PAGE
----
2.  Terms  . . . . . . . . . . . . . . . . . . . . . . . . . . . .  4
     2.1.  CKDS Resource Record . . . . . . . . . . . . . . . . . . .  4
   3.  Services Extension . . . . . . . . . . . . . . . . . . . . . .  5
     3.1.  Service of CKDS  . . . . . . . . . . . . . . . . . . . . .  5
     3.2.  Backward Compatibility . . . . . . . . . . . . . . . . . .  6
   4.  Authoritative Name server Considerations . . . . . . . . . . .  7
   5.  Resolver Considerations  . . . . . . . . . . . . . . . . . . .  8
   6.  Emergency rollover with CKDS . . . . . . . . . . . . . . . . .  9
   7.  Security Considerations  . . . . . . . . . . . . . . . . . . . 11
   8.  Acknowledgements . . . . . . . . . . . . . . . . . . . . . . . 12
   9.  References . . . . . . . . . . . . . . . . . . . . . . . . . . 13
   Authors' Addresses . . . . . . . . . . . . . . . . . . . . . . . . 14

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1.  Introduction

   DNS Security Extensions (DNSSEC) is described detailedly in a set of
   RFC documents, they are [RFC4033] [RFC4034] [RFC4035] [RFC4641]
   [RFC5011] [RFC5155] and so on.  Two kinds of keys have been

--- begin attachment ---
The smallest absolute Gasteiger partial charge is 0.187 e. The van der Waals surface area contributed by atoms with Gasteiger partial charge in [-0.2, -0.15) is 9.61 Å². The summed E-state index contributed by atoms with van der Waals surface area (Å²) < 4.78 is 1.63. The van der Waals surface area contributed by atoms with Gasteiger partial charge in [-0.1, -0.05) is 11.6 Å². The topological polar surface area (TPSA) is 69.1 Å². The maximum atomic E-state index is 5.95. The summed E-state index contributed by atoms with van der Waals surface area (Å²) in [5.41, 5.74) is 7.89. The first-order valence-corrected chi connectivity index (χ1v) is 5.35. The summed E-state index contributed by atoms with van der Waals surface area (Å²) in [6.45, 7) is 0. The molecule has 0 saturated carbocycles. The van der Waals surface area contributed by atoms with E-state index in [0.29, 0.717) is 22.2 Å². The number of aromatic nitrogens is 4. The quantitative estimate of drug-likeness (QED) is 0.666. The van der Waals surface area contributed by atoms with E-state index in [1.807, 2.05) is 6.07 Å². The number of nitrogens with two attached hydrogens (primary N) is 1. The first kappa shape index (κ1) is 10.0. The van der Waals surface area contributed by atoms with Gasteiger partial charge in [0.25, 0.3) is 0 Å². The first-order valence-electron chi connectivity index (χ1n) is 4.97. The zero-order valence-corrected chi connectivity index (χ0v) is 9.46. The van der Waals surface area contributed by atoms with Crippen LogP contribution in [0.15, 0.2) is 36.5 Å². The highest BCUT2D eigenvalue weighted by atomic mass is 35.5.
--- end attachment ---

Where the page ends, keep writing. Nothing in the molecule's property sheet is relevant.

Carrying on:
introduced into signed zone file to help resolvers generate a chain
   of trust [RFC4641].  The chain of trust is comprised of some digest
   signature (DS) resource records, Key signing Key (KSK) resource
   records, Zone signing key (ZSK) resource records and resource record
   signatures (RRsig).

   If the chain of trust is intact for the queried domain name, the
   secure-aware resolver will set the AD flag in the response message to
   end users.  If the data is altered illegally in authoritative name
   server, or the data is polluted by data spoofing at the cache of
   resolver side, the secure-aware resolver will mark the response data
   "bogus", and then the end user will receive a "server Fail" message.
   If the domain name is critical for the Internet security, DNSSEC can
   prevent the end user from being cheated by the illegal data from DNS.

   Each level of domain names will roll over the DNSKEYs in a certain